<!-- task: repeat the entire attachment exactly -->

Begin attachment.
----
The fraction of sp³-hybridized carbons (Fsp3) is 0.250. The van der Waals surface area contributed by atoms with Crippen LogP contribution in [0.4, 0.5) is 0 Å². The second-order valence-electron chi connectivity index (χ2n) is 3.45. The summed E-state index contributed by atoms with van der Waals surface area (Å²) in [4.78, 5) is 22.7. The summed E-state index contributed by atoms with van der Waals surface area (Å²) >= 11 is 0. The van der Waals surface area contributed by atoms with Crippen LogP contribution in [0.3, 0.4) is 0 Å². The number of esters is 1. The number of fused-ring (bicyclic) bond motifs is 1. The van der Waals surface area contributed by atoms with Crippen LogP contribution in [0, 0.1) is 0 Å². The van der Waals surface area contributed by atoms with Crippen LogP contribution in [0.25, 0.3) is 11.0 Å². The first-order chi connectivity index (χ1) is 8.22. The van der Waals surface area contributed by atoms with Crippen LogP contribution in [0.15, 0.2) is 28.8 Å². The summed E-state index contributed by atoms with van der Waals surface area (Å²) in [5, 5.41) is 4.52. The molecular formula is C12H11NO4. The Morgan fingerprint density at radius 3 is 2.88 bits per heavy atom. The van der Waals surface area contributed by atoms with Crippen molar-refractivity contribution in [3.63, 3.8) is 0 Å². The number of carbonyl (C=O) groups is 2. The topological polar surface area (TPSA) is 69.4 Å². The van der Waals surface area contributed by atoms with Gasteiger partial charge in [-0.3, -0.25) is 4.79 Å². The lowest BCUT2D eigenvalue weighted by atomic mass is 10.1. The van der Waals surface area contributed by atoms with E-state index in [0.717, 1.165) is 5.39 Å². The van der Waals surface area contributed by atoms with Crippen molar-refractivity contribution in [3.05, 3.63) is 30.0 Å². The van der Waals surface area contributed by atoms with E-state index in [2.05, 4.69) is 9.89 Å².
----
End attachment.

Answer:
The fraction of sp³-hybridized carbons (Fsp3) is 0.250. The van der Waals surface area contributed by atoms with Crippen LogP contribution in [0.4, 0.5) is 0 Å². The second-order valence-electron chi connectivity index (χ2n) is 3.45. The summed E-state index contributed by atoms with van der Waals surface area (Å²) in [4.78, 5) is 22.7. The summed E-state index contributed by atoms with van der Waals surface area (Å²) >= 11 is 0. The van der Waals surface area contributed by atoms with Crippen LogP contribution in [0.3, 0.4) is 0 Å². The number of esters is 1. The number of fused-ring (bicyclic) bond motifs is 1. The van der Waals surface area contributed by atoms with Crippen LogP contribution in [0, 0.1) is 0 Å². The van der Waals surface area contributed by atoms with Crippen LogP contribution in [0.25, 0.3) is 11.0 Å². The first-order chi connectivity index (χ1) is 8.22. The van der Waals surface area contributed by atoms with Crippen LogP contribution in [0.15, 0.2) is 28.8 Å². The summed E-state index contributed by atoms with van der Waals surface area (Å²) in [5, 5.41) is 4.52. The molecular formula is C12H11NO4. The Morgan fingerprint density at radius 3 is 2.88 bits per heavy atom. The van der Waals surface area contributed by atoms with Crippen molar-refractivity contribution in [3.63, 3.8) is 0 Å². The number of carbonyl (C=O) groups is 2. The topological polar surface area (TPSA) is 69.4 Å². The van der Waals surface area contributed by atoms with Gasteiger partial charge in [-0.3, -0.25) is 4.79 Å². The lowest BCUT2D eigenvalue weighted by atomic mass is 10.1. The van der Waals surface area contributed by atoms with E-state index in [0.717, 1.165) is 5.39 Å². The van der Waals surface area contributed by atoms with Crippen molar-refractivity contribution in [3.05, 3.63) is 30.0 Å². The van der Waals surface area contributed by atoms with E-state index in [2.05, 4.69) is 9.89 Å².